Please repeat after me, “Ancient”
First stop was Cairo’s National Museum, the home of the ancient Egyptian antiques such as the treasures of ancient pharaohs, including King Tutankhamen’s clothes, toys and other priceless possessions amazingly kept and preserved. There was also a hall for the royal mummies housing kings and queens of the ancient civilisation. I was mesmerized by the ancient and gigantic statues and praying they won’t come alive like what I saw in The Mummy. Camera was not allowed inside the museum so I wasn’t able to take photos but definitely this was a good starting point to get familiarised with the ancient world (how many times have I used the word ‘ancient’ in this paragraph?!). The tour agency already sorted our entry tickets so we didn’t have to queue at the ticketing booth.
After the museum, visit to a souvenir shop nearby and eating only the falafel’s deep-fried-to-death part with Nestle’s bottled water and shot of vodka for lunch, our group headed to oldest of the Seven Wonders of the Ancient World, The Great Pyramid of Giza (a.k.a. Pyramid of Khurfu or Pyramid of Cheops). I thought it would take hours to get to the pyramids but I was wrong, it was very close to where we were and my heart kept on beating with excitement as we approached these magnificent man-made structures built almost four thousand years ago. When we arrived, the feeling was so surreal! Aside from those alien and giant theories like you’ve probably heard elsewhere, our guide explained that the pyramids were believed to be covered with gold but these were stolen and taken by Arabs during the ancient times.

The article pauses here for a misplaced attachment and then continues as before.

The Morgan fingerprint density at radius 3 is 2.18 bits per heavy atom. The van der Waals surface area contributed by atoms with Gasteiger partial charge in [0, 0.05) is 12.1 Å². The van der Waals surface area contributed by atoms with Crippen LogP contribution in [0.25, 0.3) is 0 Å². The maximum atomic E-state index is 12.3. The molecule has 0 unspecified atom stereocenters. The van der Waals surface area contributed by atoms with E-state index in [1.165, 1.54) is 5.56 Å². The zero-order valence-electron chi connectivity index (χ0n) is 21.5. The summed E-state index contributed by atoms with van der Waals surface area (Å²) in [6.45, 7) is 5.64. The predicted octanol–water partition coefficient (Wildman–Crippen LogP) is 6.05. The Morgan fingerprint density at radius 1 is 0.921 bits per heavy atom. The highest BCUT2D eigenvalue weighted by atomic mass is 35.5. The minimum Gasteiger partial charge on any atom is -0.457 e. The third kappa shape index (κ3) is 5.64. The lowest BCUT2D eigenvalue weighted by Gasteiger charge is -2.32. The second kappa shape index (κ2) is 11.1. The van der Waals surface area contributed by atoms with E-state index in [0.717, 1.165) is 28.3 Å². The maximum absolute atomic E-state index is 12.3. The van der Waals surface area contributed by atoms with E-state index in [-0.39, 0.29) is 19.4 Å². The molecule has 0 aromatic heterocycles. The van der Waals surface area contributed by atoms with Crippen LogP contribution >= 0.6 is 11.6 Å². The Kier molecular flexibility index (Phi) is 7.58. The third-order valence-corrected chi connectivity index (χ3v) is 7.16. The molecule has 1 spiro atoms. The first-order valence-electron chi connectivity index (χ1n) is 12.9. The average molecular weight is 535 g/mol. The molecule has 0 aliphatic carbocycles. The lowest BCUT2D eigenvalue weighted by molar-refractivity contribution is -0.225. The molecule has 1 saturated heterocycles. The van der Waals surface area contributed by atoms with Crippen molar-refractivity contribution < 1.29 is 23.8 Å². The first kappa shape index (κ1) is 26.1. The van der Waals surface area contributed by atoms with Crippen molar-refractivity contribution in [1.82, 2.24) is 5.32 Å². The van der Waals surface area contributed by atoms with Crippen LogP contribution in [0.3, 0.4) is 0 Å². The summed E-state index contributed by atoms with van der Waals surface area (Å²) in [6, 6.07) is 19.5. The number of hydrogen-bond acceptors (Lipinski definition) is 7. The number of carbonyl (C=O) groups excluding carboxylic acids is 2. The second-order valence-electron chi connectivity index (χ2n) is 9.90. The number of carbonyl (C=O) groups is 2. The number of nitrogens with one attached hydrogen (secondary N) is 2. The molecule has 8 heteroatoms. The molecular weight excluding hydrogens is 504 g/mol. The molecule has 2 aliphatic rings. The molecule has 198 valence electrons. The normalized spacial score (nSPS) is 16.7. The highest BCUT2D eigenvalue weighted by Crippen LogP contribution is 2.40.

Even without the gold, what made the experience even more unforgettable was when I actually went inside this ancient Egyptian architecture purposely built as a royal tomb. I was bit paranoid as it’s very stuffy or suffocating or I’d been thinking of ridiculous things such as a mummy resurrecting from the underworld (lol) but going in between the stones into the chambers and getting out alive and breathing made the whole experience really worth-it.
The largest and most famous sphinx, The Great Sphinx of Giza, was just few minutes ride away. A sphinx has a body of a lion with wings and a face of a woman. This limestone monolith statue wasn’t as big as I expect it to be but it was another surreal experience.
From El Giza, you’ll also get a view of Cairo (see photo below taken from my pink Sony cybershot, that’s not fog but dust from the city’s polluted air. Wish I already had a good camera that time and regretfully, I forgot to bring my camera charger – another item added to the travel mistake list!).
Tip: Don’t let local men asking, “how many camels for the woman?” or those coercively selling you locally made souvenir items ruin your day. Just smile and politely decline unwanted offers. If it didn’t work, just avoid and stay away from these pushy men and stick with your group. It’s part of the journey.
It was a long but remarkable day. We headed back to the hotel to collect our bags (and to shower, oh yes please!) as we were about to board the overnight train from El Giza to Aswan. More places to exlore, more adventures awaited us…
(Part Two: Aswan, Abu Simbel, Nile Cruise plus Part Three: Luxor and Alexandria – coming soon….)